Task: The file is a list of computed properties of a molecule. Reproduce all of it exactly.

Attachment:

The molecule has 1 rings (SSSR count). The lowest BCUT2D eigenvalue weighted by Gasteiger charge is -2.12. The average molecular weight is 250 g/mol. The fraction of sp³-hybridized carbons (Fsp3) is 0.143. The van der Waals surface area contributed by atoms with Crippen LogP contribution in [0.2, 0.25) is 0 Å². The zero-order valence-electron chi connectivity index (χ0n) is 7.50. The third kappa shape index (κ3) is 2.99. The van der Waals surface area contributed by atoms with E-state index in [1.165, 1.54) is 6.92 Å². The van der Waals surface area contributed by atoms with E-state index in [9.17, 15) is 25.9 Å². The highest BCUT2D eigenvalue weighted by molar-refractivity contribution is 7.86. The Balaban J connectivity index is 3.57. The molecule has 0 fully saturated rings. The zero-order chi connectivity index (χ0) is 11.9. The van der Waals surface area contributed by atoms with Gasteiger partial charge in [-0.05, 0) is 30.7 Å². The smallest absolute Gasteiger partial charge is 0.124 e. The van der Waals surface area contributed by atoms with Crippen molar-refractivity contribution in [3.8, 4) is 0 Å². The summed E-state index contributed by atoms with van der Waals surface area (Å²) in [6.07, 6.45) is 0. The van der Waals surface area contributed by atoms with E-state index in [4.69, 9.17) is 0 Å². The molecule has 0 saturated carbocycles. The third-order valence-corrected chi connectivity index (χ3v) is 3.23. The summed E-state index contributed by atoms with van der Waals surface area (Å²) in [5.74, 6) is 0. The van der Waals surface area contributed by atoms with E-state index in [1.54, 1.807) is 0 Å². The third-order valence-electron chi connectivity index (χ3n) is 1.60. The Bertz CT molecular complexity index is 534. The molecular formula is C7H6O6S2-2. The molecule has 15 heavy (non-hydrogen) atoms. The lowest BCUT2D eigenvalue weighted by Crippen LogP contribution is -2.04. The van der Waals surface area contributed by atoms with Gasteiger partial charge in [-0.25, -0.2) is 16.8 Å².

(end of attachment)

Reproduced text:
The molecule has 1 rings (SSSR count). The lowest BCUT2D eigenvalue weighted by Gasteiger charge is -2.12. The average molecular weight is 250 g/mol. The fraction of sp³-hybridized carbons (Fsp3) is 0.143. The van der Waals surface area contributed by atoms with Crippen LogP contribution in [0.2, 0.25) is 0 Å². The zero-order valence-electron chi connectivity index (χ0n) is 7.50. The third kappa shape index (κ3) is 2.99. The van der Waals surface area contributed by atoms with E-state index in [1.165, 1.54) is 6.92 Å². The van der Waals surface area contributed by atoms with E-state index in [9.17, 15) is 25.9 Å². The highest BCUT2D eigenvalue weighted by molar-refractivity contribution is 7.86. The Balaban J connectivity index is 3.57. The molecule has 0 fully saturated rings. The zero-order chi connectivity index (χ0) is 11.9. The van der Waals surface area contributed by atoms with Gasteiger partial charge in [-0.05, 0) is 30.7 Å². The smallest absolute Gasteiger partial charge is 0.124 e. The van der Waals surface area contributed by atoms with Crippen molar-refractivity contribution in [3.8, 4) is 0 Å². The summed E-state index contributed by atoms with van der Waals surface area (Å²) in [6.07, 6.45) is 0. The van der Waals surface area contributed by atoms with E-state index in [4.69, 9.17) is 0 Å². The molecule has 0 saturated carbocycles. The third-order valence-corrected chi connectivity index (χ3v) is 3.23. The summed E-state index contributed by atoms with van der Waals surface area (Å²) in [5.74, 6) is 0. The van der Waals surface area contributed by atoms with E-state index in [1.54, 1.807) is 0 Å². The third-order valence-electron chi connectivity index (χ3n) is 1.60. The Bertz CT molecular complexity index is 534. The molecular formula is C7H6O6S2-2. The molecule has 15 heavy (non-hydrogen) atoms. The lowest BCUT2D eigenvalue weighted by Crippen LogP contribution is -2.04. The van der Waals surface area contributed by atoms with Gasteiger partial charge in [-0.25, -0.2) is 16.8 Å².